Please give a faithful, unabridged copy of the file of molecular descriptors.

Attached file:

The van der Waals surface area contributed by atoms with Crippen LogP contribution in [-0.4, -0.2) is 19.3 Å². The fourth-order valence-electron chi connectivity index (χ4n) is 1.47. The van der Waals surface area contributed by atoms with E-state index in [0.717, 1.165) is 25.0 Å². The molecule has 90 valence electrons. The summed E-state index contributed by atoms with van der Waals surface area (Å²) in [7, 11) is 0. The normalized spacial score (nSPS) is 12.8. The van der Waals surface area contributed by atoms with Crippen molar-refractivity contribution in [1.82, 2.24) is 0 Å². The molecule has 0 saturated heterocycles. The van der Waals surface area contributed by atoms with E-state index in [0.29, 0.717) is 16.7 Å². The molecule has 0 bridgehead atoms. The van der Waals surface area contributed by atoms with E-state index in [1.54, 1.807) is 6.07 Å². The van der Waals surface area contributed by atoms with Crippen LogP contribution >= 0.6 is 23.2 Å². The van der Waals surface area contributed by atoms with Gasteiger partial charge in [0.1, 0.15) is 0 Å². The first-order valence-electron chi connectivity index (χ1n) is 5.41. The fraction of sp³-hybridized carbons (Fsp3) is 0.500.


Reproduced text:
The van der Waals surface area contributed by atoms with Crippen LogP contribution in [-0.4, -0.2) is 19.3 Å². The fourth-order valence-electron chi connectivity index (χ4n) is 1.47. The van der Waals surface area contributed by atoms with E-state index in [0.717, 1.165) is 25.0 Å². The molecule has 90 valence electrons. The summed E-state index contributed by atoms with van der Waals surface area (Å²) in [7, 11) is 0. The normalized spacial score (nSPS) is 12.8. The van der Waals surface area contributed by atoms with Crippen molar-refractivity contribution in [1.82, 2.24) is 0 Å². The molecule has 0 saturated heterocycles. The van der Waals surface area contributed by atoms with E-state index in [0.29, 0.717) is 16.7 Å². The molecule has 0 bridgehead atoms. The van der Waals surface area contributed by atoms with E-state index in [1.54, 1.807) is 6.07 Å². The van der Waals surface area contributed by atoms with Crippen LogP contribution >= 0.6 is 23.2 Å². The van der Waals surface area contributed by atoms with Gasteiger partial charge in [0.1, 0.15) is 0 Å². The first-order valence-electron chi connectivity index (χ1n) is 5.41. The fraction of sp³-hybridized carbons (Fsp3) is 0.500.